THE national Treasury yesterday said it had nothing to do with a decision by the Public Investment Corporation (PIC) to advance a R5bn bridging facility to Eskom for one month. At the same time, trade unions representing government employees are pushing Finance Minister Malusi Gigaba to appoint union representatives to the PIC board to safeguard workers’ pension money.
The PIC, which manages the state employees’ pension fund and has R1.86 trillion in assets, is 100% owned by the government, with the Minister of Finance as shareholder representative. The loan announcement on Monday led to an outcry, with some observers attacking the PIC for risking pensioners’ money and others suspecting that Gigaba was likely to announce more bail-outs for Eskom in his budget.
Eskom is experiencing severe liquidity challenges. Treasury spokesperson Mayihlome Tshwete said Gigaba was merely a shareholder representative and had nothing to do with the decision taken by the PIC CEO, Dan Matjila. The Public Servants Association (PSA) said it was disgusted and felt betrayed by the Government Employees Pension Fund (GEPF) and PIC over the matter. “Our attempts to reason with the Finance Minister and the GEPF including PIC boards has come to naught,” Tahir Maepa, PSA spokesperson said.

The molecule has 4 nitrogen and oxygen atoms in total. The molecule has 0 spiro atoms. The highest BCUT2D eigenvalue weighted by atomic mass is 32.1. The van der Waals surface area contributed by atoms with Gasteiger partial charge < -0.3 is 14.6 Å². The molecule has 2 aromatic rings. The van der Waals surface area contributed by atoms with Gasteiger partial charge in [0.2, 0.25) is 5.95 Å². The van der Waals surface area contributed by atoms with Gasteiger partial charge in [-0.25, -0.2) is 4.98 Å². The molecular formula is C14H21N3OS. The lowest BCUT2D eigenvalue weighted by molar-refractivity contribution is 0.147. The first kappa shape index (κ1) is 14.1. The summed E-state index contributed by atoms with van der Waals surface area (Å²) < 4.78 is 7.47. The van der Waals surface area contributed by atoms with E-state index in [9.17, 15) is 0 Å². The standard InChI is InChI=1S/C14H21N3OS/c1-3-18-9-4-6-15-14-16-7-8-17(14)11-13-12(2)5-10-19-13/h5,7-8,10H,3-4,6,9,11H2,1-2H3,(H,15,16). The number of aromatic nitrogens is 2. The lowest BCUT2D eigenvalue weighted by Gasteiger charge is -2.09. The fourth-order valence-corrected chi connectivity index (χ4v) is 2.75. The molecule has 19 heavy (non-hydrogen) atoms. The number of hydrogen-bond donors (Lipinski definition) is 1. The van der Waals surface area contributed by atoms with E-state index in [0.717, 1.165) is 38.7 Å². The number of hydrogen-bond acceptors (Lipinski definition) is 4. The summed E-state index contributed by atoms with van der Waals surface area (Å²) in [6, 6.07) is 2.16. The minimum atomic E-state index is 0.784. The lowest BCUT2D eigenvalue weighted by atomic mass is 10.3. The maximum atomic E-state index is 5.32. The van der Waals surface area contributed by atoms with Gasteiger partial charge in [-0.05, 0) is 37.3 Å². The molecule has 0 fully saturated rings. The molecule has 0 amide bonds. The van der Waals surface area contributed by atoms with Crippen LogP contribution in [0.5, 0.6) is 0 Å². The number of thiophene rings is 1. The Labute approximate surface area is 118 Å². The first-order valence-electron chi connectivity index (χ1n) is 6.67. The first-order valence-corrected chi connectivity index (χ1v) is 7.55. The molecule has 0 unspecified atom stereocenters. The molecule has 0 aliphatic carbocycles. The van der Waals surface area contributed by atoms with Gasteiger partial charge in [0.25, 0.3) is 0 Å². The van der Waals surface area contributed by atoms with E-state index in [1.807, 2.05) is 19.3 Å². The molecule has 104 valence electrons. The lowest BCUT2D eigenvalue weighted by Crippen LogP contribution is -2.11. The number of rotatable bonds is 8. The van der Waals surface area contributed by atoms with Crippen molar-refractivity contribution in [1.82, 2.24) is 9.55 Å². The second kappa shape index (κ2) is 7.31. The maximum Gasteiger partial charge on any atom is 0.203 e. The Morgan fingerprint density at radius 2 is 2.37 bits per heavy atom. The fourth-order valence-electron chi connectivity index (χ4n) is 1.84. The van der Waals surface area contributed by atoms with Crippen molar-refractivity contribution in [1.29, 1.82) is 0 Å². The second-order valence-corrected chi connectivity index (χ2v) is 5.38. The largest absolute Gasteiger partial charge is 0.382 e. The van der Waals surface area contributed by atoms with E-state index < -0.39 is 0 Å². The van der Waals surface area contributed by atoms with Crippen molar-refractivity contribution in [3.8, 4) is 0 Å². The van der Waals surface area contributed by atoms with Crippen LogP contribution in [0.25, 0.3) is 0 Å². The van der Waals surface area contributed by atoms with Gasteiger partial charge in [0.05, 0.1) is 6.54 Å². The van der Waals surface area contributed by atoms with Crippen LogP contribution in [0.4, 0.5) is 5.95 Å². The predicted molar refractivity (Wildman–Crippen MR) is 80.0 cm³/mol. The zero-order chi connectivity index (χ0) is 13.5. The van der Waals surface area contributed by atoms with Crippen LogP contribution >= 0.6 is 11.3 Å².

Dennis George, the general secretary of Fedusa, said yesterday that they requested the Minister of Finance to appoint union representatives to the PIC board but the minister was yet to respond. “Fedusa was not briefed. The PIC acted alone and wrongly. It should have briefed us.”